Paul Josy Curated
Chairman at BBDO India
CURATED BY :
How do you see the horizon of advertising in India unfolding over the next couple of years?
I think it’s good not to know. We all need a bit of unpredictability in our lives. That’s why life has ‘if’ in it! That’s the uncertainty thing, which is healthy. That’s what makes life exciting. And the only way to respond to the tectonic shifts in our business is to let go, and enjoy the game. The unpredictability, the surprise, the new learning will be our greatest reward.
Which have been your favourite ad campaign?
I have a long list of favourite ad campaigns that have influenced and inspired me. I am a product and mutation of all this amazing work. These include campaigns from BBDO Worldwide and other great agencies and networks - from India and across the world. There is no dearth of brilliant work in our industry. I study them every day and I weep with joy to know that I belong to a world where we have the freedom to explore our unique identity and shape our creative self in the company of so many awesome people. I travel to schools and colleges to share this secret and tell them about self-discovery through the creative journey of advertising.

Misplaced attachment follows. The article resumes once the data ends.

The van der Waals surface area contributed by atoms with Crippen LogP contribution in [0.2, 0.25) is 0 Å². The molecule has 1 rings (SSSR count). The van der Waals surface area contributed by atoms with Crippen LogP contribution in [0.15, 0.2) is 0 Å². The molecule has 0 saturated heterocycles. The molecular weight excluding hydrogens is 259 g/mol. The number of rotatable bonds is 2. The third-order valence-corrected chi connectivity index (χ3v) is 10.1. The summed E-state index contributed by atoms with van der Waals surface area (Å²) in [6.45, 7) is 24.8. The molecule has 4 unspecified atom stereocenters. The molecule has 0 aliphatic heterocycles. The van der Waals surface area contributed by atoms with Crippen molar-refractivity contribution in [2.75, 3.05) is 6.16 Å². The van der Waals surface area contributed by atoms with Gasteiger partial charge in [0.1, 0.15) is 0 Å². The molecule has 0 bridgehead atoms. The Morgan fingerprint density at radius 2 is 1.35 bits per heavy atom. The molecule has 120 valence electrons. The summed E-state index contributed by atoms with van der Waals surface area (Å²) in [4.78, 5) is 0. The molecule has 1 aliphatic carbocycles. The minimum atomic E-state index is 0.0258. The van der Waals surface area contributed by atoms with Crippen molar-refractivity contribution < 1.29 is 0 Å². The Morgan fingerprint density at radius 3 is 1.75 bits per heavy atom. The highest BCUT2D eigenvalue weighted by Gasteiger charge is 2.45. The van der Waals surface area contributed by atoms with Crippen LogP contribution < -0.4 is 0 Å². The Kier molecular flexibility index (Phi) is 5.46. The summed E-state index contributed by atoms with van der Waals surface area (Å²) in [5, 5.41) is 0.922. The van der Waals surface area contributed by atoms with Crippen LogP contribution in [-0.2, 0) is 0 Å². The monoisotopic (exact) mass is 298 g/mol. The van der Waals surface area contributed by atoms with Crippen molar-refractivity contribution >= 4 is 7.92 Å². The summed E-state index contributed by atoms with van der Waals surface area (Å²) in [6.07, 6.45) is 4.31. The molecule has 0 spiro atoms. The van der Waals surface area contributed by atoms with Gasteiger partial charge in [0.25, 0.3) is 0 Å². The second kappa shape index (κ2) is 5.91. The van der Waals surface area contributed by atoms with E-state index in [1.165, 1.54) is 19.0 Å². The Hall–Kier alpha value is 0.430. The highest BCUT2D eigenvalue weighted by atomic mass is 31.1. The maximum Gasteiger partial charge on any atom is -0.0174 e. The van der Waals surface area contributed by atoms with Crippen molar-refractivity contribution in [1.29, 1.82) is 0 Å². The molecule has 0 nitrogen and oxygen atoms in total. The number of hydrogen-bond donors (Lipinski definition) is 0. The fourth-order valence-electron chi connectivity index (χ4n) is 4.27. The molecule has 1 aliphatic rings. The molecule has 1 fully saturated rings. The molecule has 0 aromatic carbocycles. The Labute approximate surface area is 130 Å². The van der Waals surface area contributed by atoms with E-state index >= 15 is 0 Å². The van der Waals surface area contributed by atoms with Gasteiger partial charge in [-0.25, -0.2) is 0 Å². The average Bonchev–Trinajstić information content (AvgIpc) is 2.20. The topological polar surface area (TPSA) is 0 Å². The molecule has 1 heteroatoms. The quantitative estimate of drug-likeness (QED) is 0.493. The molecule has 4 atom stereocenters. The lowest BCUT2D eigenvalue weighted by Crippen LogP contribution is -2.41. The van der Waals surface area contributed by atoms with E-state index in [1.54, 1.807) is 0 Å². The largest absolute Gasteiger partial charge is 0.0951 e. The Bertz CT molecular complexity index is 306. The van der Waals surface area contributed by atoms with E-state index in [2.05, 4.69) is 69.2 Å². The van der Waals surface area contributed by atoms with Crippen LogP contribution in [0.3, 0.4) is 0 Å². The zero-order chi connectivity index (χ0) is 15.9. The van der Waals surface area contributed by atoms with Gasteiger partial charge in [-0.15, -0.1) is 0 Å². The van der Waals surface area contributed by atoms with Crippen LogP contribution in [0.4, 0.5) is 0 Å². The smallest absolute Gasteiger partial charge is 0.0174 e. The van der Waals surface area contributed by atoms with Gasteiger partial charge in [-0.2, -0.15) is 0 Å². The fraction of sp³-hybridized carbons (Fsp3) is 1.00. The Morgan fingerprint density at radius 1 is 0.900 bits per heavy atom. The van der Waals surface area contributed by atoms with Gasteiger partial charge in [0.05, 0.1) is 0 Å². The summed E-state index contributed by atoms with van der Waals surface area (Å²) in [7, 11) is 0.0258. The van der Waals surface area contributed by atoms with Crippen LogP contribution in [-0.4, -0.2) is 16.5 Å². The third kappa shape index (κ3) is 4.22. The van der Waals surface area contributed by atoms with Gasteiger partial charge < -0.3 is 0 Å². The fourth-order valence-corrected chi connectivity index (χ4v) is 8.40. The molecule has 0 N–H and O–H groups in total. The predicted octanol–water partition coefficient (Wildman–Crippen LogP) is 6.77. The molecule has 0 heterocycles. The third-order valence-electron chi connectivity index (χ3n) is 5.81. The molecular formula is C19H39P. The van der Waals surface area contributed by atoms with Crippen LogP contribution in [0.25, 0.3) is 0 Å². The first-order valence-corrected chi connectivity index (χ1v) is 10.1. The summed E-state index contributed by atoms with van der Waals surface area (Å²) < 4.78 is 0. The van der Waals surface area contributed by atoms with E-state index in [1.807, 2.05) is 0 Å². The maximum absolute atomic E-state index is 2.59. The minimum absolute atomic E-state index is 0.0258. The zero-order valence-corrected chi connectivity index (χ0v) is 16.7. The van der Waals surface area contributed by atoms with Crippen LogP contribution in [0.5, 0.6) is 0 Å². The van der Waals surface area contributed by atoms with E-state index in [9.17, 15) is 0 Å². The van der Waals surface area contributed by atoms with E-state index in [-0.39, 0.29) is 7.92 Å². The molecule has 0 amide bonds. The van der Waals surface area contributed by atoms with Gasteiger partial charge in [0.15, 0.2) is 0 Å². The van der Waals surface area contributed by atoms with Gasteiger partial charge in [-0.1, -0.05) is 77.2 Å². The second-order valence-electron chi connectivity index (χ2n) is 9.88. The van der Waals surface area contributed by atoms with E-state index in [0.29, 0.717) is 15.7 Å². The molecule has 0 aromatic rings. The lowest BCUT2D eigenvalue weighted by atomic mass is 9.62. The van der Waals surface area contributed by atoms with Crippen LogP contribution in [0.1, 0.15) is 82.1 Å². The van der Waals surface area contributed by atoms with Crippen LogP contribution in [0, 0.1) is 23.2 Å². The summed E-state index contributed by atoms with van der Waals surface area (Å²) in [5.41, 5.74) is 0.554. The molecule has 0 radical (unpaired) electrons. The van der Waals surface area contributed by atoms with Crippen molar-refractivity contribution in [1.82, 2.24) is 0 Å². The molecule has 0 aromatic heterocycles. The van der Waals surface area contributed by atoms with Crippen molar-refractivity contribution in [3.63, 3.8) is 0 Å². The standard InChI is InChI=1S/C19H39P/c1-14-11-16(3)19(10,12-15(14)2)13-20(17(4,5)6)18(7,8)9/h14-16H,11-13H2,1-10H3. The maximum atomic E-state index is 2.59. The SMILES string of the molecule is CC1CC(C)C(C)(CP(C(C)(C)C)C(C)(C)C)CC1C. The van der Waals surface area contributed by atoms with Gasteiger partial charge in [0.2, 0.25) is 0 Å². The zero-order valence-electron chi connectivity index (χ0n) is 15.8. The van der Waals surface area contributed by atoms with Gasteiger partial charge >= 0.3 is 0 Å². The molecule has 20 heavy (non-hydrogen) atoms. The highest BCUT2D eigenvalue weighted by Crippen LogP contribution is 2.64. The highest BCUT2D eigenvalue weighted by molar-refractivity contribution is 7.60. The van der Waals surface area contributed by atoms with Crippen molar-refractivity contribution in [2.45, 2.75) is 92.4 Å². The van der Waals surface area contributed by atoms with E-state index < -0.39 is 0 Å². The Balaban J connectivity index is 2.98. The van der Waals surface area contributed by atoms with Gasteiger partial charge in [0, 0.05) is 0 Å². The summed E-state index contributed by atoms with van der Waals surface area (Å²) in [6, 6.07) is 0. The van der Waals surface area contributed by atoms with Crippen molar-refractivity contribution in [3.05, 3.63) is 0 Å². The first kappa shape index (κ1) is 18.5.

what are challenges around creating content for multiple platforms and diverse audience?
I always felt it would be difficult to talk to different sets of audiences in the fragmented world of media. Until one day when Ajai Jhala (founding partner and CEO) and I visited Sabarmati Ashram in Ahmedabad in 2009. That’s when we discovered the true power and greater meaning of ‘action’. It became clear to us that Gandhi ji did not preach, he spoke with actions… and that’s how he got different sets of people to understand his message even as he fully engaged with them at various platforms across the country. The fantastic thing about action is that it is not dependent on any language. It is understood by different sets of audience in the same way. There’s hardly any room for misinterpretation. That’s how we found our answer as an advertising agency - in ‘action’. So we set up BBDO India on the back of this new media, neutral media-friendly easy-to-understand action philosophy we call ‘Create Acts, Not Ads’. And the timing was just right. Young Indians were in the mood for action, not words and false promises. They were saying ‘Don’t tell me, involve me’. You’ve seen the marketing effectiveness, commercial success and social impact of ‘acts not ads’ in many of our brand movements. Be it Gillette ‘Women Against Lazy Stubble’ or Whisper ‘Touch the pickle’ or Ariel ‘Share The Load’ or Mirinda ‘Release The Pressure’, and others. These are all action-oriented ideas that work for multiple platforms and can travel in any medium across different sets of audience.
Can you tell us how the whole idea of Ariel campaign was born and what it took to create something of that stature?